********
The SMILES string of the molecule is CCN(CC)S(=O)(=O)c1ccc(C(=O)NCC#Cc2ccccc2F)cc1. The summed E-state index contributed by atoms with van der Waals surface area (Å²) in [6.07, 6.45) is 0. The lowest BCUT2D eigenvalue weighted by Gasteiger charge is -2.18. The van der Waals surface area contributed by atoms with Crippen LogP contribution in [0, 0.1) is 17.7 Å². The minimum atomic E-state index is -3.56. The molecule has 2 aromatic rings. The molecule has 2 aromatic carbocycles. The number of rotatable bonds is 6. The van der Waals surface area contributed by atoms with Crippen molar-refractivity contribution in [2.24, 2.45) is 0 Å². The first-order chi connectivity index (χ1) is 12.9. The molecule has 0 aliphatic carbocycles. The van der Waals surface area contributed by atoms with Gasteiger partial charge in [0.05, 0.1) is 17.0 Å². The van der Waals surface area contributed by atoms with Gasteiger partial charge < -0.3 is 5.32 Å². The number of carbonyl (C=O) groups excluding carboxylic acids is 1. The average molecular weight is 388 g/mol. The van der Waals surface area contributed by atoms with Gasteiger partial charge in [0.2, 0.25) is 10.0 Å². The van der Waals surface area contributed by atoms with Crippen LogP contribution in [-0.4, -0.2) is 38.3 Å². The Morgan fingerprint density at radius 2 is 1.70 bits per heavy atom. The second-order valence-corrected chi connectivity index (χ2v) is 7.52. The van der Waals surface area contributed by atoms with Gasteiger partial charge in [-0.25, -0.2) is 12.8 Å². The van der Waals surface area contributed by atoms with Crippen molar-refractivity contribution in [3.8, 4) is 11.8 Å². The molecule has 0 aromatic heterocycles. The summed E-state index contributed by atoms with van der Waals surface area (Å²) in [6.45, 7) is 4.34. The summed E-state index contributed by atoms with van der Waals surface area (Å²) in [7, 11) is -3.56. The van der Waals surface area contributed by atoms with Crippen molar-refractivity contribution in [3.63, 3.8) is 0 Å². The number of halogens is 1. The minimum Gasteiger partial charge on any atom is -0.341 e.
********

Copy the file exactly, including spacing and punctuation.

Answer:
The SMILES string of the molecule is CCN(CC)S(=O)(=O)c1ccc(C(=O)NCC#Cc2ccccc2F)cc1. The summed E-state index contributed by atoms with van der Waals surface area (Å²) in [6.07, 6.45) is 0. The lowest BCUT2D eigenvalue weighted by Gasteiger charge is -2.18. The van der Waals surface area contributed by atoms with Crippen LogP contribution in [0, 0.1) is 17.7 Å². The minimum atomic E-state index is -3.56. The molecule has 2 aromatic rings. The molecule has 2 aromatic carbocycles. The number of rotatable bonds is 6. The van der Waals surface area contributed by atoms with Crippen molar-refractivity contribution in [2.24, 2.45) is 0 Å². The first-order chi connectivity index (χ1) is 12.9. The molecule has 0 aliphatic carbocycles. The van der Waals surface area contributed by atoms with Gasteiger partial charge in [0.05, 0.1) is 17.0 Å². The van der Waals surface area contributed by atoms with Gasteiger partial charge < -0.3 is 5.32 Å². The number of carbonyl (C=O) groups excluding carboxylic acids is 1. The average molecular weight is 388 g/mol. The van der Waals surface area contributed by atoms with Gasteiger partial charge in [0.2, 0.25) is 10.0 Å². The van der Waals surface area contributed by atoms with Crippen LogP contribution in [-0.4, -0.2) is 38.3 Å². The Morgan fingerprint density at radius 2 is 1.70 bits per heavy atom. The second-order valence-corrected chi connectivity index (χ2v) is 7.52. The van der Waals surface area contributed by atoms with Gasteiger partial charge in [-0.25, -0.2) is 12.8 Å². The van der Waals surface area contributed by atoms with Crippen molar-refractivity contribution in [3.8, 4) is 11.8 Å². The molecule has 0 aromatic heterocycles. The summed E-state index contributed by atoms with van der Waals surface area (Å²) in [6.45, 7) is 4.34. The summed E-state index contributed by atoms with van der Waals surface area (Å²) in [7, 11) is -3.56. The van der Waals surface area contributed by atoms with Crippen molar-refractivity contribution in [3.63, 3.8) is 0 Å². The number of halogens is 1. The minimum Gasteiger partial charge on any atom is -0.341 e.